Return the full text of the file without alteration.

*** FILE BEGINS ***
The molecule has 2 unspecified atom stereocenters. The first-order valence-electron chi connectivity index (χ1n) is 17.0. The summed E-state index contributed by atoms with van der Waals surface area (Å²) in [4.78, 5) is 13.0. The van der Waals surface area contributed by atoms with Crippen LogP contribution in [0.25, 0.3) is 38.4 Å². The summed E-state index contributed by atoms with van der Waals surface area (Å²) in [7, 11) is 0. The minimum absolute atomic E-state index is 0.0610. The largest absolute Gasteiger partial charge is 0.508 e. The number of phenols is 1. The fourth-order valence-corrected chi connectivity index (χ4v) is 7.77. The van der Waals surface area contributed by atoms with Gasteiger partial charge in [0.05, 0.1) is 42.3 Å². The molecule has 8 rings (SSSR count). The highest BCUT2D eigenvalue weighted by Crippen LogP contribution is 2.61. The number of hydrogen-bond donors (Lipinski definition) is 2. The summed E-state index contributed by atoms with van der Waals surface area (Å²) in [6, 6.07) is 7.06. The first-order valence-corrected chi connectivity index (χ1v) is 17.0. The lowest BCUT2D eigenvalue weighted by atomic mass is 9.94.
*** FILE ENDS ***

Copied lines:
The molecule has 2 unspecified atom stereocenters. The first-order valence-electron chi connectivity index (χ1n) is 17.0. The summed E-state index contributed by atoms with van der Waals surface area (Å²) in [4.78, 5) is 13.0. The van der Waals surface area contributed by atoms with Crippen LogP contribution in [0.25, 0.3) is 38.4 Å². The summed E-state index contributed by atoms with van der Waals surface area (Å²) in [7, 11) is 0. The minimum absolute atomic E-state index is 0.0610. The largest absolute Gasteiger partial charge is 0.508 e. The number of phenols is 1. The fourth-order valence-corrected chi connectivity index (χ4v) is 7.77. The van der Waals surface area contributed by atoms with Gasteiger partial charge in [0.05, 0.1) is 42.3 Å². The molecule has 8 rings (SSSR count). The highest BCUT2D eigenvalue weighted by Crippen LogP contribution is 2.61. The number of hydrogen-bond donors (Lipinski definition) is 2. The summed E-state index contributed by atoms with van der Waals surface area (Å²) in [6, 6.07) is 7.06. The first-order valence-corrected chi connectivity index (χ1v) is 17.0. The lowest BCUT2D eigenvalue weighted by atomic mass is 9.94.